When a young person dies it is difficult to process their loss. You believe they should outlast you, way beyond your experience with them, plus 5 years (give or take). Unfortunately, adolescents leave this plane and the adults around them need to support other young people in their grief. We are putting together a crisis team for the first days of school.
Last year I experienced the transition of two students, both about 21. Now there is K.L., 16 years old, former cancer survivor, and now a loss to our school community.
This is always more important to deal with than the curriculum. Our students lives come before anything else because they are our purpose. This is at least my feeling. Ultimately, I teach survival through the advancement of each students reading and writing skills. Often times there are too many external influences we all experience during the day that get in the way of academic learning. But so what. Everything is a learning experience and the highest challenge is helping others heal from loss and subsequent fear and confusion.
We are not simply stuck in a cycle of birth, aging, sickness, and death. We are experiencers of these processes with ourselves and others. Denying these things will happen at any moment is to live with an attitude of avoidance; and how can you truly live if you willfully ignore the realities of human life. One example is that you will always be able-bodied with the capacity to navigate the world. What happens to you when ableism is now a reality that negatively impacts how you view and move in the world?
And this is what I have to consider: how do I best support the reality of loss and grief in the lives of teenagers? It’s not new for them, but it is like looking in a mirror. Mortality is shoved in your face and you only live once takes on meaning again. I have to make their heroes journey one to thrive in and contend with, despite the set backs and difficulties.
This is an opportunity to make life valuable to them. To help them find a purpose and strength in loss that can be transformed into energies that build love and comfort.
It is indicative of what never giving up and never letting go means. Debbie Reynolds died within a day of her daughter, Carrie Fisher. So many people, of all generations are morning the loss of such immense talent. Even Zsa Zsa
Gabor recently passed and, on Christmas day, along with George Michael, her son dies in a motorcycle accident.
The intensity of these passings is difficult but seems to be a necessary part of this year of obstacles. It is opening us up and breaking us apart. It is the arrival of the feminine, of loss and grief.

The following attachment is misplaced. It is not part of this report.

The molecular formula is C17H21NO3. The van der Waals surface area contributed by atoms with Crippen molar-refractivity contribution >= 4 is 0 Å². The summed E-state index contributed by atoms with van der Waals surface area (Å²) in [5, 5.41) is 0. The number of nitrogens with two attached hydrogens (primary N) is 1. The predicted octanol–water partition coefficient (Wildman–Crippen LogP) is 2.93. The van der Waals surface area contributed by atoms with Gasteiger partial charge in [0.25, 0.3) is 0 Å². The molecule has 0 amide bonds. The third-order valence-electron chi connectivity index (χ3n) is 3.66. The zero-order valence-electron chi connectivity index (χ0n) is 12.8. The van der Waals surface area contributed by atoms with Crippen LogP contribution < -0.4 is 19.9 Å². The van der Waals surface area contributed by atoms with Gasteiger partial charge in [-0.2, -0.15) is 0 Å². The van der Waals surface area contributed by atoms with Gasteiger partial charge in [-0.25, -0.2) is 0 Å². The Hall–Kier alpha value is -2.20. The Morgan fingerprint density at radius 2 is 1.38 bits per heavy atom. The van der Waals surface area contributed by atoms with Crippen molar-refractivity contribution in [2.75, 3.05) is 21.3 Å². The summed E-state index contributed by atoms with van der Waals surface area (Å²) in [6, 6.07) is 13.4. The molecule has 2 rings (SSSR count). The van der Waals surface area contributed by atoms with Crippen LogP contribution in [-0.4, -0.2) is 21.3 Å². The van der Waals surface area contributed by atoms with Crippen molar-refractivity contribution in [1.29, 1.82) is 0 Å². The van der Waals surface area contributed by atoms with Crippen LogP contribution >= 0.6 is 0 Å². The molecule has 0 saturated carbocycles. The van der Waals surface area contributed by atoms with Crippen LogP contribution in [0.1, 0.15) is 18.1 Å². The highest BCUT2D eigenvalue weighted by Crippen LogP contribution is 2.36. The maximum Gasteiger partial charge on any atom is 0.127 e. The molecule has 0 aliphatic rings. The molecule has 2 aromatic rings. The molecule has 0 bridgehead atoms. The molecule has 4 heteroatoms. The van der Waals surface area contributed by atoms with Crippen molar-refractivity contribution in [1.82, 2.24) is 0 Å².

My hope is that we do not ignore or forget the great pains we feel but acknowledge that, even if they follow us into 2017, they bring with them the enlightenment of life and death in a single moment. The heart mattering above all else. The lotus blossoming from its murky waters. Mother and daughter meeting on an even plane as exactly the same.
Get some counseling. Not from a friend you spill tea with, unless they’re certified and you’re willing to tell the truth.
Find a soothsayer counselor that aligns with your values and identity needs. Perhaps because you are considering marriage or have run into a troubling time. Each participant will enter the session with their own needs (and wants) and should be prepared to commit themselves to a prescribed number of meetings.
This is especially important if you are considering marriage or a domestic partnership. Entering into a contract calls for a serious evaluation of what each person expects. And let’s be honest, expectations are real and ever-changing.
This year has brought about many break ups. Long term commitments that were clearly difficult to navigate. Rules change, but you are responsible for telling all players the alterations.
I have learned from a close friend that no matter what happens, it’s your marriage. This is not something they told me out right, but something I’ve witnessed over the years. The lying, cheating, betraying and forgiving is all up to you and how storied you want your marriage to be. The most difficult part of this is when others know. Advice is free. Opinions overflow. Gossip from the past abounds and still the most important decision comes from the couple.
The couple needs help y’all. People need to stop relying solely on their limited knowledge and experience and expand their circle of information. People who have learned their lessons have also learned from the advice they didn’t take or the question they refused to answer.
Sometimes we must suffer and sometimes we must make an appointment.